And who could forget that famous Rockstar humour? It’s evident right across the game, from mission dialogue, to the NPC chatter, to the wacky side quests.

It’s Freedom, And It’s Money

Said Harry to Marv in the back of the truck at the start of Home Alone 2. And just as it’s true of the Big Apple, it’s also true of Liberty City.

Yes, Grand Theft Auto IV may be a little more story-driven than the others, but it still does what any Grand Theft Auto does best: letting you do whatever the hell you want.

Jack a cop car and gain access to the police database? Sure. Get a lap dance at a strip club and then blow the place to smithereens? Why not. Explore the deserted factory at the edge of town? That sounds fun.

Grand Theft Auto IV chase
Image: Mobygames

Key To The City

Perhaps the best thing of all about Grand Theft Auto IV is how it perfectly captures the atmosphere and troubles of living in a big-city metropolis (minus, obviously, the everyday one-man-army rampages and five-star cop chases).

This is a city that feels truly lived in, one that never sleeps. From the garbage trucks that appear in the morning, to the random NPC car crashes.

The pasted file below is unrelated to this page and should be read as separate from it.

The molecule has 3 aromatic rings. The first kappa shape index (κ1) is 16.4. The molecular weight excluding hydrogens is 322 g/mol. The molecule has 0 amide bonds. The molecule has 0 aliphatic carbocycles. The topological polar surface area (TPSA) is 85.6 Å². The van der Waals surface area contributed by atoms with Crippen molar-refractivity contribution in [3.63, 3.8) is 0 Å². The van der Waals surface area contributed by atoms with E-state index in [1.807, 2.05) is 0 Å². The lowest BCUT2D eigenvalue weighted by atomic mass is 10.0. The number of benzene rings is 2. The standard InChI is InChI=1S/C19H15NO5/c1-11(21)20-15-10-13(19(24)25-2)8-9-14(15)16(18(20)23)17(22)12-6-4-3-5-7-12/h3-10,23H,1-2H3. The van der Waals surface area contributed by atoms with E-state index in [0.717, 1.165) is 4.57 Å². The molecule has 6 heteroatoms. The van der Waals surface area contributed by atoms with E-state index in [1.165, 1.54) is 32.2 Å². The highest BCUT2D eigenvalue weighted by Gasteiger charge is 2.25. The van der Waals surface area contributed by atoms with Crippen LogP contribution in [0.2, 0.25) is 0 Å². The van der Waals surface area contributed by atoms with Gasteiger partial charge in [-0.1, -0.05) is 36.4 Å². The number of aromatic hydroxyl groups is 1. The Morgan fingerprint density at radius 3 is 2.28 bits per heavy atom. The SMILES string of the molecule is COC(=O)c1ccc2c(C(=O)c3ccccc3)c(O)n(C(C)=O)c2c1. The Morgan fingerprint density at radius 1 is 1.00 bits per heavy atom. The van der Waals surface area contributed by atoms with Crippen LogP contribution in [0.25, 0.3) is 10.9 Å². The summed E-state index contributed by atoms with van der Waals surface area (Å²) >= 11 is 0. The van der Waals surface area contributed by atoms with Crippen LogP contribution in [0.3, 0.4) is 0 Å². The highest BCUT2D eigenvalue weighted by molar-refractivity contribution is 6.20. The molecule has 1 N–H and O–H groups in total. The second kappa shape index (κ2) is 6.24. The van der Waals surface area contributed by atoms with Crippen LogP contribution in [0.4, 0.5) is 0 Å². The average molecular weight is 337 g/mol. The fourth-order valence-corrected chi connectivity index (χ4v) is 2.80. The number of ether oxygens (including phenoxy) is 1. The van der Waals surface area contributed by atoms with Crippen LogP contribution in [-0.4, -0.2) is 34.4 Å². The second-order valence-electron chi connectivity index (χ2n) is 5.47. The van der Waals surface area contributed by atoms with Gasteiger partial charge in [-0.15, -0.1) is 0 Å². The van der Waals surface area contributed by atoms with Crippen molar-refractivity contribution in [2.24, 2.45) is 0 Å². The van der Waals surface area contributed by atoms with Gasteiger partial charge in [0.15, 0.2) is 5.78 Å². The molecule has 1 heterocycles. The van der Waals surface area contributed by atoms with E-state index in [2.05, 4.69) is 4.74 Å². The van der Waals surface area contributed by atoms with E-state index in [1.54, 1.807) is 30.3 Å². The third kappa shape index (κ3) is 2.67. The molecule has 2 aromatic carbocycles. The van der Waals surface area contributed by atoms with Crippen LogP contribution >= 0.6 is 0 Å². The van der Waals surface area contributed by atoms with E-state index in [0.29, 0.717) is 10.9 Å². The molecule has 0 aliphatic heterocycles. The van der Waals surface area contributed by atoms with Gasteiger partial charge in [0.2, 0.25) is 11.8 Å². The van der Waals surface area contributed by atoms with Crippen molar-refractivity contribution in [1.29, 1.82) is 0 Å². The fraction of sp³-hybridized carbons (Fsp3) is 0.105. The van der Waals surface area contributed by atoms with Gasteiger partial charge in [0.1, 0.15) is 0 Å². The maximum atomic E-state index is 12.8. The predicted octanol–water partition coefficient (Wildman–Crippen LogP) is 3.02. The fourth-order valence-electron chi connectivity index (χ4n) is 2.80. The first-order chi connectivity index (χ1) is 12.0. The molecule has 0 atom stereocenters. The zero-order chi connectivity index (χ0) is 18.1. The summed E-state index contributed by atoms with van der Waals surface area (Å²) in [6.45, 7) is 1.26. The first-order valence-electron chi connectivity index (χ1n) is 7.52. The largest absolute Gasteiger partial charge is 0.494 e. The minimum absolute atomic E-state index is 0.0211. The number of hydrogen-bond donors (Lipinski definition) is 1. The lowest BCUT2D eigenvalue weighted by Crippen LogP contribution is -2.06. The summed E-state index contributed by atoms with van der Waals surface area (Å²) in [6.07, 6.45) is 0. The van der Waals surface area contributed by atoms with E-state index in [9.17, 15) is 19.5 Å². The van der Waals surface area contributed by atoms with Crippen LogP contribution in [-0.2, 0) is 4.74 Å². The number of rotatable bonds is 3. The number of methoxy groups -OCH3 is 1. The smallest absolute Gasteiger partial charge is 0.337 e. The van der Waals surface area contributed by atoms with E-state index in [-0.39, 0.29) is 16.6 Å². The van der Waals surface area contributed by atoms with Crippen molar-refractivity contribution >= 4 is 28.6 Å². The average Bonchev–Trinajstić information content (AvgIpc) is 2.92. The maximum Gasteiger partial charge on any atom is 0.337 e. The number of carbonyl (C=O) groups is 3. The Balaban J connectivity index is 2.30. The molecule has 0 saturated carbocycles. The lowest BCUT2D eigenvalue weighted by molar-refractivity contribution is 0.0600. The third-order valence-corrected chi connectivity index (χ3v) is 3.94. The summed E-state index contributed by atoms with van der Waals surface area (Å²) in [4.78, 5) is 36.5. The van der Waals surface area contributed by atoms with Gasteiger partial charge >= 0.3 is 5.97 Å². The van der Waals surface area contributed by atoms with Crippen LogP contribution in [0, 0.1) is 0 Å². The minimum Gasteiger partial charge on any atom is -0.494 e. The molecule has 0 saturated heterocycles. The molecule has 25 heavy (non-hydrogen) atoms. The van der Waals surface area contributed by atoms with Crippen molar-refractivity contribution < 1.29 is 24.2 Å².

Sure, Grand Theft Auto V has a bigger map, but a lot of that is just empty space. Whereas here, every avenue, every street, looks like it has been carefully planned out. Every traffic light and every neon shop sign. Which is just one of the strengths this title has over its successor.

As well as the base game, there’s also the ‘The Lost and Damned’ and ‘The Ballad of Gay Tony’ expansion packs. Their stories making the city seem even larger, with more tales from its troubled and diverse inhabitants. DLC that’s actually worth it (*COUGH* microtransactions *COUGH*).

This is Grand Theft Auto par excellence. There’s never a bad time to relive its magic, and with rumours of a potential Grand Theft Auto IV remaster making the rounds, why wouldn’t you?

Michael is a plucky wordsmith and all-around pop culture enthusiast who believes that games and films are more than just a casual pastime and deserve to be thought and written about. Most of them, anyway! When he’s not working, writing, or out hiking in nature, he also enjoys old black-and-white horror films, matching his dark sense of humor.



  1. TheAlexWalters

    April 30, 2023 at 3:58 pm

    I agree 100%. It’s easily the best of the series and one of the few games where the npc companions feel like real people and not just robots with 10 lines. GTA5 looked and played better and 4 definitely could have used a first person combat option, but the location, the side activities, the missions, the overall story, and the overall atmosphere are unmatched in the genre.

  2. andrewsqual

    May 1, 2023 at 9:07 am

    Nope. 15 years later and I have never played a game that disappointed me as much since. There was SO much riding on this after the insane 11/10 GTA San Andreas and the features, map variance and just about everything it did.